My, this is starting to sound like intentional destruction of evidence, isn’t it?
Lois Lerner’s Blackberry was intentionally destroyed after Congress had begun its probe into IRS targeting of conservative groups, a senior IRS lawyer acknowledged in a sworn declaration.
Thomas Kane, Deputy Assistant Chief Counsel for the IRS, wrote in the declaration, part of a lawsuit filed by Judicial Watch against the IRS, that the Blackberry was “removed or wiped clean of any sensitive or proprietary information and removed as scrap for disposal in June 2012.”
That date – June 2012 – is significant because by that time, ex-IRS official Lerner had already been summoned before congressional staffers who interviewed her about reports of the IRS’ targeting of conservative groups.
“We had already talked to her. Our personal staff and Oversight Committee staff had sat down with Ms. Lerner and confronted her about information we were getting from conservative groups in the state of Ohio and around the country,” Rep. Jim Jordan, R-Ohio, told Fox News.
“If you intentionally destroy evidence, that is a crime. If you make a statement in court saying the evidence is not available and it is, that is also a crime,” said Jay Sekulow, Chief Counsel for the American Center for Law and Justice.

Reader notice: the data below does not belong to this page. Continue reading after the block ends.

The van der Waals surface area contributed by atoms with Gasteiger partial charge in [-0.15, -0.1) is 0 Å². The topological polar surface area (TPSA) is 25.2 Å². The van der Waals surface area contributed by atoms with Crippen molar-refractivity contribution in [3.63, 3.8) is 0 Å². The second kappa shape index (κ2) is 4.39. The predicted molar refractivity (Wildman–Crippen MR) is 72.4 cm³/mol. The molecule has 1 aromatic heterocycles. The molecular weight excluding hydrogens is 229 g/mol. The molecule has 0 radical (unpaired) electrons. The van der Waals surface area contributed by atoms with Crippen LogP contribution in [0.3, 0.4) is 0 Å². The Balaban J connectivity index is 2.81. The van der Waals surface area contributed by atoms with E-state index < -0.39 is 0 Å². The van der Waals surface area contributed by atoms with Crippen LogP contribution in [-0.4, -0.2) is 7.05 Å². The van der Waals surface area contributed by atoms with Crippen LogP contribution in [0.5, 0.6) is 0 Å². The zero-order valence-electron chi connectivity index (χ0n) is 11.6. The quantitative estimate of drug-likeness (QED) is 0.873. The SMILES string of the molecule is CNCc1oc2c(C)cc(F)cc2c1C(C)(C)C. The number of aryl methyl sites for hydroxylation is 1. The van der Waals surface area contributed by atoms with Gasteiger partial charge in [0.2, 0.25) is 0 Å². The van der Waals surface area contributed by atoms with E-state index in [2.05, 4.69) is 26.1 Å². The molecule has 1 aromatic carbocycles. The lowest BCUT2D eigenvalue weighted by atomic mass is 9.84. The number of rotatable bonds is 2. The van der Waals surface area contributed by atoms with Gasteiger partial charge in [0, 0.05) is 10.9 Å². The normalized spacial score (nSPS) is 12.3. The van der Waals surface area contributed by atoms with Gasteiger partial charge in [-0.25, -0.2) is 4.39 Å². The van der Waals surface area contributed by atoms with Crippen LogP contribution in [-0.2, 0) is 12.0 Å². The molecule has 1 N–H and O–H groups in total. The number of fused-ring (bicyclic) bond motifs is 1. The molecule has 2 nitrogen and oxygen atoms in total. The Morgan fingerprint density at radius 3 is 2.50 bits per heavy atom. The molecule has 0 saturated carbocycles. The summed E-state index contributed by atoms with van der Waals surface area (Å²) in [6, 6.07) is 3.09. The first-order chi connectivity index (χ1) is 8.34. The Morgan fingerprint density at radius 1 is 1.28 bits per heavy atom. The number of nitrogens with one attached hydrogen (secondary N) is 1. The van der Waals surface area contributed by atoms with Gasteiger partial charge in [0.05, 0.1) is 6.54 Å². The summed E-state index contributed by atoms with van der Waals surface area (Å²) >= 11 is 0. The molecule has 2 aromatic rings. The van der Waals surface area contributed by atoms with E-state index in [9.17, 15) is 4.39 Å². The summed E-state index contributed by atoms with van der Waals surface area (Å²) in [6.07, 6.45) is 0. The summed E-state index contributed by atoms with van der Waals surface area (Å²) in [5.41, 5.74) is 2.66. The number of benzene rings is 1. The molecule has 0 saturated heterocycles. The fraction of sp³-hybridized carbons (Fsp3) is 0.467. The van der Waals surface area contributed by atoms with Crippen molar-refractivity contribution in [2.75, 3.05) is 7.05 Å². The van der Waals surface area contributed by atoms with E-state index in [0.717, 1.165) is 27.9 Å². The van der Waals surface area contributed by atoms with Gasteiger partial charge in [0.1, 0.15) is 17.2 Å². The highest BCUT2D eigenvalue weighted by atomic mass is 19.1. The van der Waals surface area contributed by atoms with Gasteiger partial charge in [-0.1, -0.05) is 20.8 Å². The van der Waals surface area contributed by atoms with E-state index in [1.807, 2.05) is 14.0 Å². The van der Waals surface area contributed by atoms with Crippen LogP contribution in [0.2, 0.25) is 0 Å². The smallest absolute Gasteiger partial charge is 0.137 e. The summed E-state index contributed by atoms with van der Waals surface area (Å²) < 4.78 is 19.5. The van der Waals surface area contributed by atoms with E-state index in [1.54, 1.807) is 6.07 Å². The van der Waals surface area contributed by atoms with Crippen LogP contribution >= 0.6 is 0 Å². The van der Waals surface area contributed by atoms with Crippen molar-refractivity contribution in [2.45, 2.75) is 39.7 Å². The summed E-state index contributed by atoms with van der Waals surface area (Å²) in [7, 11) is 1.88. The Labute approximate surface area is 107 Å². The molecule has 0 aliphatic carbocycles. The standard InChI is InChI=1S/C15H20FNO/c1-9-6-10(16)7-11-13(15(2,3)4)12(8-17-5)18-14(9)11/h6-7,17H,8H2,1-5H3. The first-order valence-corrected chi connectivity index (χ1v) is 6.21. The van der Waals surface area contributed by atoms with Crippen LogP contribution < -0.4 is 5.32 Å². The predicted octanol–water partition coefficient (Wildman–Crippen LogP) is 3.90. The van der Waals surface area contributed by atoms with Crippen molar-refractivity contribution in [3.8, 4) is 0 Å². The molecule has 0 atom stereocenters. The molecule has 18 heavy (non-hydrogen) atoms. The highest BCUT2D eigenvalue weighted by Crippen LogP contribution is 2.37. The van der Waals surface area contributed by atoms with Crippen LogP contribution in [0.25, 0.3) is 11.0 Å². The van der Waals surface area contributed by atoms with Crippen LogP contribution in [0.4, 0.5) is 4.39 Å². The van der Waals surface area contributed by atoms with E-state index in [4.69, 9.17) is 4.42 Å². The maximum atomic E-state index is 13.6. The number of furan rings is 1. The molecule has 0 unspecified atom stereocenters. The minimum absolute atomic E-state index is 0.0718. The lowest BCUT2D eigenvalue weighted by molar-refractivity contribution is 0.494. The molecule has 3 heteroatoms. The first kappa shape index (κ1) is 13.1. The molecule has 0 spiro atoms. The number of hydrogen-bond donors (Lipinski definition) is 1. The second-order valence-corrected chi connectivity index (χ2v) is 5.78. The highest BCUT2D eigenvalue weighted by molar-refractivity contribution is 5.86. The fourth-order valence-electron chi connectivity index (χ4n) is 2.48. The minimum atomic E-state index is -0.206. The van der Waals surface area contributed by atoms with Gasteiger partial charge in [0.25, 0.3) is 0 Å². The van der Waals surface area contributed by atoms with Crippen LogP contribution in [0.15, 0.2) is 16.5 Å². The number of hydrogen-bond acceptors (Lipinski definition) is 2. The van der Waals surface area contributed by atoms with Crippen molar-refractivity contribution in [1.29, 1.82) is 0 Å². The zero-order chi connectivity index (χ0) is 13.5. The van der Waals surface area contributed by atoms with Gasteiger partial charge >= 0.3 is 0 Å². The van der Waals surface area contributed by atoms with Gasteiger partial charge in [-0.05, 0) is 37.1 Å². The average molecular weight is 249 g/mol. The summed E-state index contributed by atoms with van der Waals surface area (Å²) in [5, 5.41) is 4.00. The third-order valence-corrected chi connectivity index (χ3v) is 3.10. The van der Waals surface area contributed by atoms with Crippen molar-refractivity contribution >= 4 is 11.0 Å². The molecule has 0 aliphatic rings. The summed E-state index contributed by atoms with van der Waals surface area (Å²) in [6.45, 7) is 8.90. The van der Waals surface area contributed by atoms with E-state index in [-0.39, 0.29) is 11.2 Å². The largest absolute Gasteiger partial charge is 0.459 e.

So. Her hard drive has already crashed. Congress is starting to look into her activities. Her Blackberry would have emails from her Outlook account — presumably including emails that were missing from the crashed hard drive:
In two elusive and nebulous sworn declarations, we can glean that Ms. Lerner had two Blackberries. One was issued to her on November 12, 2009. According to a sworn declaration, this is the Blackberry that contained all the emails (both sent and received) that would have been in her “Outlook” and drafts that never were sent from her Blackberry during the relevant time.
So they . . . wiped it clean??
Are you kidding me?
They know this looks bad — which means whatever they’re hiding would have been worse.
P.S. Judicial Watch is also making claims that the Administration admitted it can access the emails, but it would be “too onerous.” The Administration denies it said that. I don’t know what to make of that.
I do know what to make of a destroyed Blackberry. My humble suggestion? Convene a grand jury, please.